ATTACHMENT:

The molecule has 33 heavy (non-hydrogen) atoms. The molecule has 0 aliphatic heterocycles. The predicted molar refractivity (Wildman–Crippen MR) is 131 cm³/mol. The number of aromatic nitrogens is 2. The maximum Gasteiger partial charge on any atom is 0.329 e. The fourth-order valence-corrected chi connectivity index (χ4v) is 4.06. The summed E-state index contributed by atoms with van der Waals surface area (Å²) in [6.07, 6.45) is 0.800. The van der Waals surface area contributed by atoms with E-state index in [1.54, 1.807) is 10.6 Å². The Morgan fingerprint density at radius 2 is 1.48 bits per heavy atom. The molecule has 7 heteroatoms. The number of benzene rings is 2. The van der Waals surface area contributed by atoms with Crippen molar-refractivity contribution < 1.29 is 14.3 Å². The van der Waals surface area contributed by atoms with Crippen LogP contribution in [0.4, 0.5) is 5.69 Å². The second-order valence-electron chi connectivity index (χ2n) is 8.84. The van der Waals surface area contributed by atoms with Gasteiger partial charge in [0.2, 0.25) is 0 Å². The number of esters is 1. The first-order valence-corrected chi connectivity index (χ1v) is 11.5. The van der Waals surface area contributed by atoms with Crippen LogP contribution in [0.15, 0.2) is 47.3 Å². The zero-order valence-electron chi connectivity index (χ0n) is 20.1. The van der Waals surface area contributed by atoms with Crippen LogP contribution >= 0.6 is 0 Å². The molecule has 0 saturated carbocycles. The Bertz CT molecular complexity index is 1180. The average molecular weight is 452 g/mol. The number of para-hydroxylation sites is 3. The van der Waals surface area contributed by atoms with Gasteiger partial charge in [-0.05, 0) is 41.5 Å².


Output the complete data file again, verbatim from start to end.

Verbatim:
The molecule has 33 heavy (non-hydrogen) atoms. The molecule has 0 aliphatic heterocycles. The predicted molar refractivity (Wildman–Crippen MR) is 131 cm³/mol. The number of aromatic nitrogens is 2. The maximum Gasteiger partial charge on any atom is 0.329 e. The fourth-order valence-corrected chi connectivity index (χ4v) is 4.06. The summed E-state index contributed by atoms with van der Waals surface area (Å²) in [6.07, 6.45) is 0.800. The van der Waals surface area contributed by atoms with E-state index in [1.54, 1.807) is 10.6 Å². The Morgan fingerprint density at radius 2 is 1.48 bits per heavy atom. The molecule has 7 heteroatoms. The number of benzene rings is 2. The van der Waals surface area contributed by atoms with Crippen molar-refractivity contribution < 1.29 is 14.3 Å². The van der Waals surface area contributed by atoms with Crippen LogP contribution in [0.4, 0.5) is 5.69 Å². The second-order valence-electron chi connectivity index (χ2n) is 8.84. The van der Waals surface area contributed by atoms with Gasteiger partial charge in [0.2, 0.25) is 0 Å². The number of esters is 1. The first-order valence-corrected chi connectivity index (χ1v) is 11.5. The van der Waals surface area contributed by atoms with Crippen LogP contribution in [0.15, 0.2) is 47.3 Å². The zero-order valence-electron chi connectivity index (χ0n) is 20.1. The van der Waals surface area contributed by atoms with Crippen LogP contribution >= 0.6 is 0 Å². The molecule has 0 saturated carbocycles. The Bertz CT molecular complexity index is 1180. The average molecular weight is 452 g/mol. The number of para-hydroxylation sites is 3. The van der Waals surface area contributed by atoms with Gasteiger partial charge in [-0.05, 0) is 41.5 Å².